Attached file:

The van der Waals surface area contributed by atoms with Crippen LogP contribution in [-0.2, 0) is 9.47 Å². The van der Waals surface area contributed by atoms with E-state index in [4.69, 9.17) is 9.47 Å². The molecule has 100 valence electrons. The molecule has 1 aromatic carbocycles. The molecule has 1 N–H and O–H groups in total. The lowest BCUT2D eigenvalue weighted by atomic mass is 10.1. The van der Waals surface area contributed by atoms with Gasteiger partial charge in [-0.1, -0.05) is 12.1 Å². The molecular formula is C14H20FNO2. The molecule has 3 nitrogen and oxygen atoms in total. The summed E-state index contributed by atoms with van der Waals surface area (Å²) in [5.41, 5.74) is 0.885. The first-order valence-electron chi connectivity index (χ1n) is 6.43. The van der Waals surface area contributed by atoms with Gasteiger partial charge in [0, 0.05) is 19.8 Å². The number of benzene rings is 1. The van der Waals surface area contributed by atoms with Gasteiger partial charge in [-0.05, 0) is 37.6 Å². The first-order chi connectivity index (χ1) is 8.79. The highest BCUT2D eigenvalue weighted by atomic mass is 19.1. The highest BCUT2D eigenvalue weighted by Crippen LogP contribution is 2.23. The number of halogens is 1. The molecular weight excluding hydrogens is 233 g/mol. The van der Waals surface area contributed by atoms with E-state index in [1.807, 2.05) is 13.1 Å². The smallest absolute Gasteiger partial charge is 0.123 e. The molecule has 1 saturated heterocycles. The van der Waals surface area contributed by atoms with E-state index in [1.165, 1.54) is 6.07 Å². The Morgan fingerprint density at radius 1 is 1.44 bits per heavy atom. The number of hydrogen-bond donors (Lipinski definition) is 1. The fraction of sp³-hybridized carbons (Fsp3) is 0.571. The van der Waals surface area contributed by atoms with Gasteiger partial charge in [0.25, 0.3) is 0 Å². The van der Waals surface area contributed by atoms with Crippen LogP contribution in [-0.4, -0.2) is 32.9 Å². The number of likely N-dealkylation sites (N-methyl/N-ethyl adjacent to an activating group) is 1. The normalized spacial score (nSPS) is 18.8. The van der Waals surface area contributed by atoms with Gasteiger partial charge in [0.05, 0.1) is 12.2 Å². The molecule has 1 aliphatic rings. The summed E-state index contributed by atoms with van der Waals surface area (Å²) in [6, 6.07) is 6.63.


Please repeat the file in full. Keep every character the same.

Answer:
The van der Waals surface area contributed by atoms with Crippen LogP contribution in [-0.2, 0) is 9.47 Å². The van der Waals surface area contributed by atoms with E-state index in [4.69, 9.17) is 9.47 Å². The molecule has 100 valence electrons. The molecule has 1 aromatic carbocycles. The molecule has 1 N–H and O–H groups in total. The lowest BCUT2D eigenvalue weighted by atomic mass is 10.1. The van der Waals surface area contributed by atoms with Gasteiger partial charge in [-0.1, -0.05) is 12.1 Å². The molecular formula is C14H20FNO2. The molecule has 3 nitrogen and oxygen atoms in total. The summed E-state index contributed by atoms with van der Waals surface area (Å²) in [5.41, 5.74) is 0.885. The first-order valence-electron chi connectivity index (χ1n) is 6.43. The van der Waals surface area contributed by atoms with Gasteiger partial charge in [0, 0.05) is 19.8 Å². The number of benzene rings is 1. The van der Waals surface area contributed by atoms with Gasteiger partial charge in [-0.05, 0) is 37.6 Å². The first-order chi connectivity index (χ1) is 8.79. The highest BCUT2D eigenvalue weighted by atomic mass is 19.1. The highest BCUT2D eigenvalue weighted by Crippen LogP contribution is 2.23. The number of halogens is 1. The molecular weight excluding hydrogens is 233 g/mol. The van der Waals surface area contributed by atoms with E-state index in [1.807, 2.05) is 13.1 Å². The smallest absolute Gasteiger partial charge is 0.123 e. The molecule has 1 saturated heterocycles. The van der Waals surface area contributed by atoms with E-state index in [1.165, 1.54) is 6.07 Å². The Morgan fingerprint density at radius 1 is 1.44 bits per heavy atom. The number of hydrogen-bond donors (Lipinski definition) is 1. The fraction of sp³-hybridized carbons (Fsp3) is 0.571. The van der Waals surface area contributed by atoms with Gasteiger partial charge in [0.25, 0.3) is 0 Å². The van der Waals surface area contributed by atoms with Crippen LogP contribution in [-0.4, -0.2) is 32.9 Å². The number of likely N-dealkylation sites (N-methyl/N-ethyl adjacent to an activating group) is 1. The normalized spacial score (nSPS) is 18.8. The van der Waals surface area contributed by atoms with Gasteiger partial charge in [0.05, 0.1) is 12.2 Å². The molecule has 1 aliphatic rings. The summed E-state index contributed by atoms with van der Waals surface area (Å²) in [6, 6.07) is 6.63.